Why does this protest look like a block party? Why did someone bring their cello to a protest? Why is Kendall Jenner’s magazine shoot coincidentally in the middle of it all? And who brought so much Pepsi?
These are some of the questions we have about Pepsi’s recent ad campaign.
This ad was supposed to represent “the spirit of harmony.”
Unfortunately, all it served to do was trivialize an important discussion, put product placement above all other meaning and demonstrate a lack of understanding.
It’s almost been a week and people are still talking about what will be a thorn in Pepsi’s side for years to come.
This is what captured our minutes this week.
1. People love to see the establishment fail.
And Pepsi is that establishment.
Whether consciously or not, people enjoy seeing those on top come crumbling down. Perhaps it’s because people aren’t a fan of ivory towers, or perhaps it’s because they’re sick of the status quo.
Whatever the reason, there’s always a modicum of enjoyment when it comes to seeing those in power lose it.
That’s what happened here. Pepsi is one of those giant brands that’s iconic no matter where on Earth it appears. And people accept that. They know that the two soda giants are Pepsi and Coke. That these two hold the reigns on that segment of the industry.
Mostly, we all just shrug it off and order one or the other at restaurants depending on our loyalty.
So when they do something this bad, this cringe-worthy people can’t help but watch.
2. Though a little cynical, people also love to see a good trainwreck.
See point #1.
In all seriousness, this is kind of like when people rubber-neck at an accident on the highway (don’t judge, you’ve done it before too).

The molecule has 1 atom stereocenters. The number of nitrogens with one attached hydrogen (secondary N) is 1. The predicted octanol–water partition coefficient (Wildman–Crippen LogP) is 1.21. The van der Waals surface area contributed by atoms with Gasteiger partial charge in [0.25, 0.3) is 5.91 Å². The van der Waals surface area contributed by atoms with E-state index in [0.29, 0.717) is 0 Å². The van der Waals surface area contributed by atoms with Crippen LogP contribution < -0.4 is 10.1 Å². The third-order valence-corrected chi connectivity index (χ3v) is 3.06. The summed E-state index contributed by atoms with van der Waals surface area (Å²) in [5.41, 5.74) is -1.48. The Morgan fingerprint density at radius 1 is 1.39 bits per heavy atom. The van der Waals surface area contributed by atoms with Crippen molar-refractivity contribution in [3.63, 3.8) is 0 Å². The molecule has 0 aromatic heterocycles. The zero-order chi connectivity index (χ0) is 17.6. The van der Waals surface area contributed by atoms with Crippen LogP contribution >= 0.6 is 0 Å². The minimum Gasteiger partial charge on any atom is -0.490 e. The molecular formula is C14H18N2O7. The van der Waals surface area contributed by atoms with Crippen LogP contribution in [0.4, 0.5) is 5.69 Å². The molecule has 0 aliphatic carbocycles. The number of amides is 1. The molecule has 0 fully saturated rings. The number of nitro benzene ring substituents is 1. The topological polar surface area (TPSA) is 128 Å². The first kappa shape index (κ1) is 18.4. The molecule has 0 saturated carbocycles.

The same way great content makes people say “wow, you’ve got to check this ad out – it’s incredible” people will also happily say “wow, you’ve got to check this ad out – it’s sooooo terrible.”
Sorry Pepsi, but you are the latter. From the random cellist on a roof to the people breakdancing in the middle of a protest to Kendall Jenner, this ad just doesn’t make sense – if even solely from a production standpoint.
It seemed that in the span of only 24 hours, the ad went up and was torn down by people who were internally (or externally) screaming at how bad it was.
Unfortunately no matter how many times we watch it, it still doesn’t make sense for so many reasons. That’s exactly why we keep watching it.
For a good summary of people’s reactions, check out Buzzfeed’s compilation of social chatter on the Pepsi ad.
Oh, and to see Stephen Colbert rip it to shreds, watch below (around 5:22).
3. The downfall of Pepsi’s ad demonstrates why purpose before product is important.
We could spend a whole day on this alone, so here’s a separate post on why this is so crucial, by Ron Tite.
-Product before purpose = ridicule. Ouch.
-When you’re footing the bill, it’s hard to put the product down. Still, it’s also necessary to bring out the passion.
-Consumers are smart and they can smell a pitch from a mile away. They don’t want it.
4. It makes us think about the role of marketing within bigger, more important socio-economic discussions.
If your brand is going to align itself with big picture issues such as equality, then you’ve got to be willing to step into the arena and actually take on these issues with some real tact.
We’re just a brand, you say. We just sell products, you say. We can’t really change the word, you say.
Brands, you have more influence than you think. Being such a privileged space of having strong connections to huge masses of people, there’s ultimately some influence there. But it has to be used wisely.
Drawing connections to things like the Iesha Evans photograph from the demonstration in Baton Rouge is not ok. That moment in history versus this ad, is not a thing.
By linking the two with similar imagery it casts a certain light on the whole discussion at hand, and unfortunately shows that Pepsi is out of touch.
Out of touch is not something any brand should want to be associated with. Because that would mean the brand only cares about turning a profit. And in 2017, with all the things going on in this world, there’s just got to be more out there than consumerism.
Brands, put your purpose before your product. Don’t let making a sale snuff out your passion. If that happens, you won’t be able to make those sales anymore.
At the end of the day, people engage with content by lending their minutes. Content is successful when its battery is fully charged with attention.
What will win this week?
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